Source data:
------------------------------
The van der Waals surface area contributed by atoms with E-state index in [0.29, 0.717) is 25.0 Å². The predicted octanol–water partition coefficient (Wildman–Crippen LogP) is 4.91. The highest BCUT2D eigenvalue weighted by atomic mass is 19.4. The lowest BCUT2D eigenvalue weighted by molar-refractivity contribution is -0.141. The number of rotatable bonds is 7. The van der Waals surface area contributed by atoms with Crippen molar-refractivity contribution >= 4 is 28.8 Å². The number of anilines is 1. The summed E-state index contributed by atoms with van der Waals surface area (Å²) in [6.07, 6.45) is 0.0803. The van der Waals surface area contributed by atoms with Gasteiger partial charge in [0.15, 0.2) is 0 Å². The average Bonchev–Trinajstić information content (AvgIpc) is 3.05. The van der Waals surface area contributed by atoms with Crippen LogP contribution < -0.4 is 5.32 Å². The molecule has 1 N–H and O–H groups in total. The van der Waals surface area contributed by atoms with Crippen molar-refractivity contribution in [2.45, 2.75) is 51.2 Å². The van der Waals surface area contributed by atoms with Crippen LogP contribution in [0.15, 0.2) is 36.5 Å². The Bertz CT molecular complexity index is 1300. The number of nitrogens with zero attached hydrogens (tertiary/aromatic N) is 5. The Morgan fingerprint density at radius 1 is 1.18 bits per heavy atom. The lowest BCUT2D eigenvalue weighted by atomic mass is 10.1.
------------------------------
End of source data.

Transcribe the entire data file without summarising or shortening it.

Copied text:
The van der Waals surface area contributed by atoms with E-state index in [0.29, 0.717) is 25.0 Å². The predicted octanol–water partition coefficient (Wildman–Crippen LogP) is 4.91. The highest BCUT2D eigenvalue weighted by atomic mass is 19.4. The lowest BCUT2D eigenvalue weighted by molar-refractivity contribution is -0.141. The number of rotatable bonds is 7. The van der Waals surface area contributed by atoms with Crippen molar-refractivity contribution >= 4 is 28.8 Å². The number of anilines is 1. The summed E-state index contributed by atoms with van der Waals surface area (Å²) in [6.07, 6.45) is 0.0803. The van der Waals surface area contributed by atoms with Gasteiger partial charge in [0.15, 0.2) is 0 Å². The average Bonchev–Trinajstić information content (AvgIpc) is 3.05. The van der Waals surface area contributed by atoms with Crippen LogP contribution < -0.4 is 5.32 Å². The molecule has 1 N–H and O–H groups in total. The van der Waals surface area contributed by atoms with Crippen molar-refractivity contribution in [2.45, 2.75) is 51.2 Å². The van der Waals surface area contributed by atoms with Crippen LogP contribution in [0.15, 0.2) is 36.5 Å². The Bertz CT molecular complexity index is 1300. The number of nitrogens with zero attached hydrogens (tertiary/aromatic N) is 5. The Morgan fingerprint density at radius 1 is 1.18 bits per heavy atom. The lowest BCUT2D eigenvalue weighted by atomic mass is 10.1.